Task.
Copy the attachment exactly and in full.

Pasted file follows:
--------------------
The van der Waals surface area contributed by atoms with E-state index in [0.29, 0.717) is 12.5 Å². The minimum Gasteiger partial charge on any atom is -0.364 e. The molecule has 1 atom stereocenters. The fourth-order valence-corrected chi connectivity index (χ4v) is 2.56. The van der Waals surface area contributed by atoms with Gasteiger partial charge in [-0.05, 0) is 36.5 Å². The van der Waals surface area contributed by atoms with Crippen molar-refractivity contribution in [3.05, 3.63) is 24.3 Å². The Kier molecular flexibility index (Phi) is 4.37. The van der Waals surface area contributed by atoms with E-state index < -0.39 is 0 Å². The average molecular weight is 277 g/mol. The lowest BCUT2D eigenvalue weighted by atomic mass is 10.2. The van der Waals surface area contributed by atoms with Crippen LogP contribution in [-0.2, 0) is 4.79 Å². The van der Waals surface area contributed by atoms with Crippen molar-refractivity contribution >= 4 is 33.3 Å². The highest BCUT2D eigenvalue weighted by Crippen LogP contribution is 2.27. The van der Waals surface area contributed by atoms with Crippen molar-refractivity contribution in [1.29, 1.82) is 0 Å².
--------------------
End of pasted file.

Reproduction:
The van der Waals surface area contributed by atoms with E-state index in [0.29, 0.717) is 12.5 Å². The minimum Gasteiger partial charge on any atom is -0.364 e. The molecule has 1 atom stereocenters. The fourth-order valence-corrected chi connectivity index (χ4v) is 2.56. The van der Waals surface area contributed by atoms with Gasteiger partial charge in [-0.05, 0) is 36.5 Å². The van der Waals surface area contributed by atoms with Crippen molar-refractivity contribution in [3.05, 3.63) is 24.3 Å². The Kier molecular flexibility index (Phi) is 4.37. The van der Waals surface area contributed by atoms with E-state index < -0.39 is 0 Å². The average molecular weight is 277 g/mol. The lowest BCUT2D eigenvalue weighted by atomic mass is 10.2. The van der Waals surface area contributed by atoms with Crippen LogP contribution in [-0.2, 0) is 4.79 Å². The van der Waals surface area contributed by atoms with Crippen molar-refractivity contribution >= 4 is 33.3 Å². The highest BCUT2D eigenvalue weighted by Crippen LogP contribution is 2.27. The van der Waals surface area contributed by atoms with Crippen molar-refractivity contribution in [1.29, 1.82) is 0 Å².